Yes, we’ve been insulted, and we’re sick of it. But I can overlook a lot of insults if you give me something worthy of praise. Maria Callas insulted a lot of people, but we still wanted to hear her sing. Can we say the same about the films nominated for Best Picture?

And this brings me back to my first point about the movies sucking.

Let’s be honest. How many of us watched the films nominated this year? I’ll go first. I’ll start with the one I did see…

Bohemian Rhapsody. I despise Bryan Singer, but I watched his film because I love Queen. For those of you who don’t want to see it or don’t have the time, watch the YouTube of Queen’s Live Aid performance. There. Now you’ve seen the best part of Bohemian Rhapsody.

Roma. I tried to watch it. I really did. I got through the opening sequence where a woman is mopping water down a drain for what feels like forever. It was an apt metaphor for my receding patience. I quit about five minutes in and felt guilty for doing so because the film came highly recommended by a colleague I respect. But to be honest, I felt more obliged than inclined to watch it, and I’m tired of movies that are more “important” than enjoyable.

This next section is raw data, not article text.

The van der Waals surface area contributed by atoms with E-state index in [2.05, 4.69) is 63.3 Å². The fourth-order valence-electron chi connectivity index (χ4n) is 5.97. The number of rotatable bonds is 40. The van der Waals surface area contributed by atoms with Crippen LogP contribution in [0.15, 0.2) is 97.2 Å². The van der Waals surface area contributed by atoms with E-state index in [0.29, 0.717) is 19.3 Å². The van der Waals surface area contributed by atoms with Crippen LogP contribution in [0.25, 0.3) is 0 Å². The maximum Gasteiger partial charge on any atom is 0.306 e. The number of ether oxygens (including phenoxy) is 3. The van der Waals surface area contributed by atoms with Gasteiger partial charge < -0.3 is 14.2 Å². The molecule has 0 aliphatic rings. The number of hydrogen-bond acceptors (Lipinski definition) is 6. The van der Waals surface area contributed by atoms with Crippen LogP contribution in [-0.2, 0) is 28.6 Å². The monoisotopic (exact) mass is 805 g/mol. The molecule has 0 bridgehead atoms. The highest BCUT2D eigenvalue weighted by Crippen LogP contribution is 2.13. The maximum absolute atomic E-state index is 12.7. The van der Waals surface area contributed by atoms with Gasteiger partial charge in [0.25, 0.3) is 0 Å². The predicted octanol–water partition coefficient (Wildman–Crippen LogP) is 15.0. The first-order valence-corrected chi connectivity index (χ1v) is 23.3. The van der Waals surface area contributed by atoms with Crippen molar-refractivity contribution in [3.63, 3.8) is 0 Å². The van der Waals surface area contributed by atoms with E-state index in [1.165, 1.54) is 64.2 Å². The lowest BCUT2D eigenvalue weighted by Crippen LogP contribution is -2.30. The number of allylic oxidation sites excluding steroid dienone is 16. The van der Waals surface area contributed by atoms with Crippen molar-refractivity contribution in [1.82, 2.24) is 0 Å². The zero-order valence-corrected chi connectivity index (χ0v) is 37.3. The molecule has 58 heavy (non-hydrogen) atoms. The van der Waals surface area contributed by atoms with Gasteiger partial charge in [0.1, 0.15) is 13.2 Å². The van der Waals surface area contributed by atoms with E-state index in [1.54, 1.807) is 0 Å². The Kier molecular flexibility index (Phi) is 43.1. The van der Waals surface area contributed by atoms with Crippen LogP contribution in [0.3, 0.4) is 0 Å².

A Star Is Born. It’s been re-born four times. It’s had more reincarnations than Shirley MacLaine. Let it reach nirvana already.

Vice. If you’re going to make a movie about Darth Vader, at least let there be lightsabers in it.

Black Panther. It’s a comic book movie. Grow up.

The Favourite. Didn’t see it. Looks funny. Might see it someday, but a film about a lesbian ménage à trois starring Queen Anne is probably too niche for inflight viewing.

Green Book. It won Best Picture. It looks like Driving Miss Daisy meets Ray, both of which I enjoyed. The Driving Miss Daisy analogy wasn’t lost on Spike Lee, whose Do The Right Thing, which I also loved, was bested by Miss Daisy in 1989. Last night, he was reportedly double-fisting cocktails at the after-party bemoaning Green Book beating his BlacKkKlansman, a film which is as far from Do The Right Thing as Godfather III is from the first two installments.

And that brings me to the final film. Sore losers go last, Spike.